Roy Drusky: All for the Love of a Girl
Mike Snider: Squirrel Hide
Jimmy C Newman: Colinda

While May 1, 1993 is the date that Charley Pride joined the Opry, it was May 1, 1971 that another Opry member, James Clell Summey, better known as Cousin Jody, performed on the Opry for the final time.

James Clell Summey was born on December 11, 1919 near Sevierville, Tennessee. While he was young, his family moved to Knoxville. Both of his parents were musicians and other musicians stayed on a regular basis at their home. As Jody grew up, he learned several different instruments, starting with a guitar before moving on to the dobro, on which he became an accomplished musician. By 1933, he was playing in local clubs with a group known as the Tennessee Crackerjacks, where they were joined by another local fellow, Roy Acuff. Several years later, Roy and the band moved to Nashville where they appeared on the Grand Ole Opry. Performing with Roy on the Opry, Jody became the first musician to play a dobro on the show.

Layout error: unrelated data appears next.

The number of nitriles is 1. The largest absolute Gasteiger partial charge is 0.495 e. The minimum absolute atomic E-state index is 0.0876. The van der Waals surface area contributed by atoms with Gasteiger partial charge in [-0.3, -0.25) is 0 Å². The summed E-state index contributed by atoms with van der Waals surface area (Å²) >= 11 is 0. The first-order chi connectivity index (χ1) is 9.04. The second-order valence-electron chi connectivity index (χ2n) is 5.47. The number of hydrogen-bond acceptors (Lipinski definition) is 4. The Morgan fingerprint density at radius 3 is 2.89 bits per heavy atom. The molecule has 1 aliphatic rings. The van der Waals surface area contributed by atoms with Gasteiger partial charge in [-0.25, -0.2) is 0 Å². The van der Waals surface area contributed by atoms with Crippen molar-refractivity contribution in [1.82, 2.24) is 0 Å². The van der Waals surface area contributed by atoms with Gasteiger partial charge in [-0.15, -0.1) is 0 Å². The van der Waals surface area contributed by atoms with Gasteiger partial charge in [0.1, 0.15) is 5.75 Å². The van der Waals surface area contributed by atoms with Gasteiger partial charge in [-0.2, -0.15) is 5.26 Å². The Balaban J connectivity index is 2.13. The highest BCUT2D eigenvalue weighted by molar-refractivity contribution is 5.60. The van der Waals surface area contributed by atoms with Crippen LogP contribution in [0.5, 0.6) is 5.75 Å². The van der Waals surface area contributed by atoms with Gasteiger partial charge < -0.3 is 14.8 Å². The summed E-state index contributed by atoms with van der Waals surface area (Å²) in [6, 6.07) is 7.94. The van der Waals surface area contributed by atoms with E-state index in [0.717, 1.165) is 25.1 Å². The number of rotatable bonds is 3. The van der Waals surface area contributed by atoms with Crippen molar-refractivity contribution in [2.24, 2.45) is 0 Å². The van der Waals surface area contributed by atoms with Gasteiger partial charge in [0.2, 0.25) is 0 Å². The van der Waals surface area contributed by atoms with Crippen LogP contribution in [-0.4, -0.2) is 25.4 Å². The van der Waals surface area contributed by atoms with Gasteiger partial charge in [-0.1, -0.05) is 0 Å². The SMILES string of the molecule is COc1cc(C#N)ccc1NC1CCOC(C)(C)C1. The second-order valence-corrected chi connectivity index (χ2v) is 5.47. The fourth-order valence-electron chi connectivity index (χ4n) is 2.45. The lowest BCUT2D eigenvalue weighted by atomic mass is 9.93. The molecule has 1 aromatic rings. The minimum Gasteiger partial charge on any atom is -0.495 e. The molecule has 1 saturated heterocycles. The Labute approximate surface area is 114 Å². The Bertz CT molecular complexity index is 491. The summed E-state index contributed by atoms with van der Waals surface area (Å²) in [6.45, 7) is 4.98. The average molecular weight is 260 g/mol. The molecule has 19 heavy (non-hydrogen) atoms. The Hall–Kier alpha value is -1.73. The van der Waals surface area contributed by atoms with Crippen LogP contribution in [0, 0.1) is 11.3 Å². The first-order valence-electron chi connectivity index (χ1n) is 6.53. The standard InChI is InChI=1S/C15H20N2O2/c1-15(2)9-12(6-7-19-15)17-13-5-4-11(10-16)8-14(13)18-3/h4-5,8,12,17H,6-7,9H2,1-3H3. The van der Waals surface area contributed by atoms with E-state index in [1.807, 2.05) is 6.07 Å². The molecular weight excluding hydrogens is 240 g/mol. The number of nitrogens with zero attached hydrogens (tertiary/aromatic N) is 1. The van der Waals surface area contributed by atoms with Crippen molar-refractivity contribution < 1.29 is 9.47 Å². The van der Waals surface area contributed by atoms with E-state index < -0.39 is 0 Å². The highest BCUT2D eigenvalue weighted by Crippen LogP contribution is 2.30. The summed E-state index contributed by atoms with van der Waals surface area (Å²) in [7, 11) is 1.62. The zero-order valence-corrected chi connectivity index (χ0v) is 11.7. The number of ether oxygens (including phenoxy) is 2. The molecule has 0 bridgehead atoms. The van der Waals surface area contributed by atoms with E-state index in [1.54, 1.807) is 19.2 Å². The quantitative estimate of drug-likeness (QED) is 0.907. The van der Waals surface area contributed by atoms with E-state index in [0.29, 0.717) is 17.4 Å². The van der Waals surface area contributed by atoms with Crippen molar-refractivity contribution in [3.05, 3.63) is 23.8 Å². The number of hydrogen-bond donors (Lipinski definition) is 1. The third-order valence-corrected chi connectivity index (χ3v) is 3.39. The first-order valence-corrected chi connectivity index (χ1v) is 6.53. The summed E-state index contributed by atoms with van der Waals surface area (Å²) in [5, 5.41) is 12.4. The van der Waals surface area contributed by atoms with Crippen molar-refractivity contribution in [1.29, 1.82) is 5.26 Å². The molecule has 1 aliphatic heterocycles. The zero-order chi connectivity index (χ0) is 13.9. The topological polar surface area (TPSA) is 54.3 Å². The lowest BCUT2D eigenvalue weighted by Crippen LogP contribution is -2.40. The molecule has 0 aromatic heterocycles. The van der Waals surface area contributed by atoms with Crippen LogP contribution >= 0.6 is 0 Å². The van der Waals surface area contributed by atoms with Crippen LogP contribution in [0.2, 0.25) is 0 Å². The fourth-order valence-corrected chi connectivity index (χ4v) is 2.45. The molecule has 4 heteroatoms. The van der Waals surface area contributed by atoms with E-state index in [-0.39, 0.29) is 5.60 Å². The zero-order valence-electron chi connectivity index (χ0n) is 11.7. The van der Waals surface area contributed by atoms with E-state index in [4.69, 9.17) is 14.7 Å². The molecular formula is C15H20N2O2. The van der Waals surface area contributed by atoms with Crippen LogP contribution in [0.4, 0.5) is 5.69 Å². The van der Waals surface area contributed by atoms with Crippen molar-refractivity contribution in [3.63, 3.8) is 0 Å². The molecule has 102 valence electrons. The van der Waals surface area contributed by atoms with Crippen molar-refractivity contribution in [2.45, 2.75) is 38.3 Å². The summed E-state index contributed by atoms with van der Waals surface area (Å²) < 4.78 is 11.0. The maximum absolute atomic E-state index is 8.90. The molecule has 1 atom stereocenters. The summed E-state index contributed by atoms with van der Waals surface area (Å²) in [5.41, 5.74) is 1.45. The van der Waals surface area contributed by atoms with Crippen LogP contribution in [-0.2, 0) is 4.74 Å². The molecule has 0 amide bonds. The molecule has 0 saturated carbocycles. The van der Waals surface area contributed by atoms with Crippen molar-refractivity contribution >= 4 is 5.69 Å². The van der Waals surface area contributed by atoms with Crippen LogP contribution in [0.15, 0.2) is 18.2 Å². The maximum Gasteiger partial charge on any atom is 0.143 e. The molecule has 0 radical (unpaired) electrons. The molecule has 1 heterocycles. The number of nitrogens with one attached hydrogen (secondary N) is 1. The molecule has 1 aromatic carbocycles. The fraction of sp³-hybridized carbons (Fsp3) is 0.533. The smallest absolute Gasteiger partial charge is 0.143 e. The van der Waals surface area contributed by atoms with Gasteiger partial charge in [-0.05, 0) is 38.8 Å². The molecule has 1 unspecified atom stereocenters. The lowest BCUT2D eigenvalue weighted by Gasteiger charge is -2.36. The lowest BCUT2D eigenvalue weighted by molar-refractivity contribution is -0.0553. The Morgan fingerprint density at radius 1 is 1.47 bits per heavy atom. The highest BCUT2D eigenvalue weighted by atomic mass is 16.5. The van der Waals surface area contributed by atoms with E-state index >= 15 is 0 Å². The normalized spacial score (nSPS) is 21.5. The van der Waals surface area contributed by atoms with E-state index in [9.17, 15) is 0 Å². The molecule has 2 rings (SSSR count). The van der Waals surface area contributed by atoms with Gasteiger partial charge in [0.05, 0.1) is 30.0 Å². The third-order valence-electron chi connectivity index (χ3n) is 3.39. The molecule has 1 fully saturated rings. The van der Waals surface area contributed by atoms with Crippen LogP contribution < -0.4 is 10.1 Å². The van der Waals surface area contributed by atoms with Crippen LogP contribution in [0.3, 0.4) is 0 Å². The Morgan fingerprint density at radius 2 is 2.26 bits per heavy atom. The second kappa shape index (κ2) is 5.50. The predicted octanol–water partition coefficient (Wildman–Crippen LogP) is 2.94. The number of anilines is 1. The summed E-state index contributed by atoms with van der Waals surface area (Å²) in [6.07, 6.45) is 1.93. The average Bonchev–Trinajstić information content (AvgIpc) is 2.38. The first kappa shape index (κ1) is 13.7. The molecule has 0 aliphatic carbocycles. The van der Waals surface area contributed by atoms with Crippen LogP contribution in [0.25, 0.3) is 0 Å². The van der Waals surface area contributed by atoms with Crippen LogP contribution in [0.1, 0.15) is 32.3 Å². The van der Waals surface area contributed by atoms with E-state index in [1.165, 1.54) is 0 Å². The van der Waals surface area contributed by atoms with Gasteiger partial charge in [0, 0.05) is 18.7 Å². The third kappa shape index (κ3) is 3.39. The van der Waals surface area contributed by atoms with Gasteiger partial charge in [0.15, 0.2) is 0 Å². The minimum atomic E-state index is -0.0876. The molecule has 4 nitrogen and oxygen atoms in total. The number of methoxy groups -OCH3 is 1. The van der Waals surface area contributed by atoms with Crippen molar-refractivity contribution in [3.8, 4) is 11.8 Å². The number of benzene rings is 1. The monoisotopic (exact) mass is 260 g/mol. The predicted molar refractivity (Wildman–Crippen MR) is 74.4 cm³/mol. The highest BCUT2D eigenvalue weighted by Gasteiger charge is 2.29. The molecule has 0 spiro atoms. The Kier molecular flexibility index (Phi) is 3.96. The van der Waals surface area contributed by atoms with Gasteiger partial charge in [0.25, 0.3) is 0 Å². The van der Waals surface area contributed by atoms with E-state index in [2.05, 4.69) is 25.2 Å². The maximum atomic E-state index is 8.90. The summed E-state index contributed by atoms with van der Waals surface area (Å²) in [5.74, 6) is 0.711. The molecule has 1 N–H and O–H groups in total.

While many people associate Brother Oswald with helping to create the Roy Acuff sound, it was actually Jody who provided the dobro on such classic Acuff recordings as "The Great Speckled Bird" and "Wabash Cannonball." In January 1931, after having a difference of opinion with Roy over material,  Jody left the group and returned to Knoxville. However, he soon moved back to Nashville, this time working for Pee Wee King. He later worked with Lonzo and Oscar, and many of those classic performances can be seen on YouTube. He then performed as a solo member of the Opry, dressing up as a baggy-panted and toothless hayseed. With his comedy and musicianship, he was a popular member of the cast. His comedy dominated his later appearances which caused many fans to forget just how good a dobro player he really was.

Declining health caused Jody to retire from the Opry in 1971 and he passed away at the age of 55 on August 18, 1975.

Here is the running order from Saturday May 1, 1971, Cousin Jody's final night on the Opry:

1st show
6:30: Mrs Grissoms
Stu Phillips (host): Let the Guitars Play
Peggy Little: I've Got to Have You
Stringbean: Mountain Dew
Stu Phillips: El Tigrae

6:45: Rudy's
Willis Brothers (host): Bob
Justin Tubb: Big Fool of the Year
Willis Brothers: For the Good Times
Cousin Jody: On Top of Old Smokey

7:00: Luzianne
Roy Acuff (host): Wabash Cannonball
Tex Ritter: I Dreamed of a Hillbilly Heaven/Boll Weevil
Wilma Lee & Stoney Cooper: Nine Pound Hammer